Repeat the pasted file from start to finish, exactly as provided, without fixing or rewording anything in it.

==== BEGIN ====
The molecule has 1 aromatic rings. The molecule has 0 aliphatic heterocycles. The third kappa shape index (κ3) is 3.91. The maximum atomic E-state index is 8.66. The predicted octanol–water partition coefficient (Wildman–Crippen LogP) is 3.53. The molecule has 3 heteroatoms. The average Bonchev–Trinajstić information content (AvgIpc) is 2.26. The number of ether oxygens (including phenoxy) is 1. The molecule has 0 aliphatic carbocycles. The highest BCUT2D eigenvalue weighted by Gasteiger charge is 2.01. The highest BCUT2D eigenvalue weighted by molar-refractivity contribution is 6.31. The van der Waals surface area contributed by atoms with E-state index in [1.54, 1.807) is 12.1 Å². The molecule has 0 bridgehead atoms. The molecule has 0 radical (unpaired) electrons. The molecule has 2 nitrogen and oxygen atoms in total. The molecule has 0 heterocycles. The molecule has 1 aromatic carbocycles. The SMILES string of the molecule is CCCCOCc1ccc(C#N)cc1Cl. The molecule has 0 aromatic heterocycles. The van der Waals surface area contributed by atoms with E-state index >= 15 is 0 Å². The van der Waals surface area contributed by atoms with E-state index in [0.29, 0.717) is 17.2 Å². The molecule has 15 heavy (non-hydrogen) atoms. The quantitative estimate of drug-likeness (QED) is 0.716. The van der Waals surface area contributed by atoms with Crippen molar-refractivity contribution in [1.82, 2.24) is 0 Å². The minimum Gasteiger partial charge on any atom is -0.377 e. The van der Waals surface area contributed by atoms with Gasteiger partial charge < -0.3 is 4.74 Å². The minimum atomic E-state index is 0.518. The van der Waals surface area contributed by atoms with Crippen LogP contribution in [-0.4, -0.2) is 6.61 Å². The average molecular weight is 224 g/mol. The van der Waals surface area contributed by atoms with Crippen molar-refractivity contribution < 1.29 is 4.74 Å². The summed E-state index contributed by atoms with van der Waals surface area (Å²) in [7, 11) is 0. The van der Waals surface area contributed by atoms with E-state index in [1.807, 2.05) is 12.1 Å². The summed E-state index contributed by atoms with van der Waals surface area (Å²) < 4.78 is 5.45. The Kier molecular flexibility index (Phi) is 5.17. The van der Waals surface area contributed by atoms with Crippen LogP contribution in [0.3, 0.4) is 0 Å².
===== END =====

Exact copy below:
The molecule has 1 aromatic rings. The molecule has 0 aliphatic heterocycles. The third kappa shape index (κ3) is 3.91. The maximum atomic E-state index is 8.66. The predicted octanol–water partition coefficient (Wildman–Crippen LogP) is 3.53. The molecule has 3 heteroatoms. The average Bonchev–Trinajstić information content (AvgIpc) is 2.26. The number of ether oxygens (including phenoxy) is 1. The molecule has 0 aliphatic carbocycles. The highest BCUT2D eigenvalue weighted by Gasteiger charge is 2.01. The highest BCUT2D eigenvalue weighted by molar-refractivity contribution is 6.31. The van der Waals surface area contributed by atoms with E-state index in [1.54, 1.807) is 12.1 Å². The molecule has 0 bridgehead atoms. The molecule has 0 radical (unpaired) electrons. The molecule has 2 nitrogen and oxygen atoms in total. The molecule has 0 heterocycles. The molecule has 1 aromatic carbocycles. The SMILES string of the molecule is CCCCOCc1ccc(C#N)cc1Cl. The molecule has 0 aromatic heterocycles. The van der Waals surface area contributed by atoms with E-state index >= 15 is 0 Å². The van der Waals surface area contributed by atoms with E-state index in [0.29, 0.717) is 17.2 Å². The molecule has 15 heavy (non-hydrogen) atoms. The quantitative estimate of drug-likeness (QED) is 0.716. The van der Waals surface area contributed by atoms with Crippen molar-refractivity contribution in [1.82, 2.24) is 0 Å². The minimum Gasteiger partial charge on any atom is -0.377 e. The van der Waals surface area contributed by atoms with Gasteiger partial charge < -0.3 is 4.74 Å². The minimum atomic E-state index is 0.518. The van der Waals surface area contributed by atoms with Crippen LogP contribution in [-0.4, -0.2) is 6.61 Å². The average molecular weight is 224 g/mol. The van der Waals surface area contributed by atoms with Crippen molar-refractivity contribution < 1.29 is 4.74 Å². The summed E-state index contributed by atoms with van der Waals surface area (Å²) in [7, 11) is 0. The van der Waals surface area contributed by atoms with E-state index in [1.807, 2.05) is 12.1 Å². The summed E-state index contributed by atoms with van der Waals surface area (Å²) < 4.78 is 5.45. The Kier molecular flexibility index (Phi) is 5.17. The van der Waals surface area contributed by atoms with Crippen LogP contribution in [0.3, 0.4) is 0 Å².